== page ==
TORONTO – When married Montreal producers Catherine Bainbridge and Ernest Webb started making projects on Indigenous culture in the 1990s, they had a hard time getting mainstream attention.
“Back in the days, Indigenous-themed stories were of no interest to anybody except Indigenous people,” Bainbridge said in a recent interview, recalling their early films including “Okanada,” about the Oka Crisis in Quebec.
But as the recent success of their star-packed documentary “Rumble: The Indians Who Rocked the World” and their TV series “Mohawk Girls” shows, that level of interest is changing.
“We’ve been at it for a long time, and all of a sudden now people want to hear, which is so awesome,” said Bainbridge, a writer-director who co-founded Rezolution Pictures with Webb, who is Cree.
“I can’t tell you what a great turnaround is happening in our country. And I know it’s just the beginning and there’s so much to be done, and I don’t want to be falsely optimistic. There’s still tons of work to be done, decolonizing all our brains.
“But at least it’s started. We’re not going back.”
“Rumble,” helmed by Bainbridge and co-directed by Alfonso Maiorana, has gained much acclaim for its look at the often-unheralded Indigenous musicians who have shaped popular music.
On Sunday, the doc won three Canadian Screen Awards, including best feature-length documentary. It also won the World Cinema Documentary Special Jury Award for Masterful Storytelling at last year’s Sundance Film Festival, and best Canadian documentary and audience prizes at the Hot Docs Canadian International Documentary Festival.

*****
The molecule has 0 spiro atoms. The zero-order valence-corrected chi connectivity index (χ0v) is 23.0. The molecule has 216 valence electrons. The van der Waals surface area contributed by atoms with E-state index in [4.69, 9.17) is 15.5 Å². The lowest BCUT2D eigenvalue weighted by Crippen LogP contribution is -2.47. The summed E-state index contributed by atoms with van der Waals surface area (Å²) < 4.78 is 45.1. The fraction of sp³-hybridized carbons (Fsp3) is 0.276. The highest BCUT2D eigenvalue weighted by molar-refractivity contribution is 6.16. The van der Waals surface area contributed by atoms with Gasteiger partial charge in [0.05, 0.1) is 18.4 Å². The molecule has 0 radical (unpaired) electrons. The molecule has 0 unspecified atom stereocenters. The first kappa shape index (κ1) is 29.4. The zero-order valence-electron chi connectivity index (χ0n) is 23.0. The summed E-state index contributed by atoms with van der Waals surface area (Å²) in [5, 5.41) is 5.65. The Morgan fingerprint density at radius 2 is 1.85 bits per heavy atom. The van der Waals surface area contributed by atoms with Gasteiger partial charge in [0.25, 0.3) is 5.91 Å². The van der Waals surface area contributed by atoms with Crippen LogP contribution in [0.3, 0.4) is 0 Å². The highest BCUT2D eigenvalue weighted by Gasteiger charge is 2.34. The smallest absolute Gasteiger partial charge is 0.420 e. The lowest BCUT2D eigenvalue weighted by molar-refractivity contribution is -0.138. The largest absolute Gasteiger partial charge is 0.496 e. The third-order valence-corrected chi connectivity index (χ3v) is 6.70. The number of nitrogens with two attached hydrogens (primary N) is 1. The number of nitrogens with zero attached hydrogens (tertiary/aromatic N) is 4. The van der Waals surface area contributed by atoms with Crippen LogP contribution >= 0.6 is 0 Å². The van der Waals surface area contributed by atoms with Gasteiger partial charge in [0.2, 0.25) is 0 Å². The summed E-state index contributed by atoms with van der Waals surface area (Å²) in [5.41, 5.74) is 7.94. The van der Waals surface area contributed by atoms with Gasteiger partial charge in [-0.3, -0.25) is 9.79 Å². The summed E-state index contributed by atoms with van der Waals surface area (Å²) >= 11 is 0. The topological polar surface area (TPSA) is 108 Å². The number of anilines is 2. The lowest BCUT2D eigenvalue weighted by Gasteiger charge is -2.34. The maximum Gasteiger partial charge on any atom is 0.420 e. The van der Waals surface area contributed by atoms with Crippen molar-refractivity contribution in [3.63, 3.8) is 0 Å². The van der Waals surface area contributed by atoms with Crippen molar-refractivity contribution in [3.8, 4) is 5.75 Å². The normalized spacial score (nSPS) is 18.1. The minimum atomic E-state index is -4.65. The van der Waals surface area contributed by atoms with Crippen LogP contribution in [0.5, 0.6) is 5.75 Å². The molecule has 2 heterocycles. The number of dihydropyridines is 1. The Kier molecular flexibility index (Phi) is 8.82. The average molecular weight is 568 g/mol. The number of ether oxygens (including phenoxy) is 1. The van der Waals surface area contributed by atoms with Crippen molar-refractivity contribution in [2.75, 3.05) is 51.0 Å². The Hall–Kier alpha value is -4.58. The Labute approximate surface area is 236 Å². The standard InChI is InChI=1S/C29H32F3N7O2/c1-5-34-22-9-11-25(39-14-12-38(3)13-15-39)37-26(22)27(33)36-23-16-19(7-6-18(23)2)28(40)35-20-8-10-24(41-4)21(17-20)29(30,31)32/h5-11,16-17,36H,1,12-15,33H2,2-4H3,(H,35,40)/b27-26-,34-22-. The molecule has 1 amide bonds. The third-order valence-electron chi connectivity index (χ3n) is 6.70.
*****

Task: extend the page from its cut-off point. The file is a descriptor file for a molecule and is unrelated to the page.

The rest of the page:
Meanwhile, the female-focused dramedy “Mohawk Girls” recently wrapped its fifth and final season on APTN (Aboriginal Peoples Television Network) after critical kudos and several Canadian Screen Award nominations during its run.
Bainbridge said Rezolution, whose credits also include the Gemini-and Peabody Award-winning film “Reel Injun,” has several new projects in the works.
Among them is a doc with the working title “What’s Up with White People,” about the North American systems of oppression and control that led to racial and social divides, racism and “white privilege.”
Bainbridge plans to direct and wants to explore the story in an entertaining way, potentially with musicians among the interviewees.
“That racism of white being ‘better,’ it’s a foundational thing of North America and white people don’t talk about it and we really have to,” Bainbridge said.
“We have to come to the table and be part of the conversation and understand what’s gone down. I want to mark the deliberate parts of it. They didn’t come out of nowhere and I want to figure it out and understand it in a loving way.”
The company’s other plans include “a big dramatic series” that’s in development, and a potential show about the Restigouche fishing community of New Brunswick.
Such stories had previously been hidden beneath generations of systemic and violent racism and oppression but are now coming to the surface, said Bainbridge.
“While there is a lot of trauma to deal with there, there’s also all this hidden beauty and the jewels of culture that we never got to see as a general culture. Those are what’s coming up, and that’s what ‘Rumble’ is about,'” she said.
“Native art and native culture, it’s rising above the cultural genocide across the board and people are now rising and expressing and understanding and speaking and decolonizing. All of that and that strength is creating incredible art.”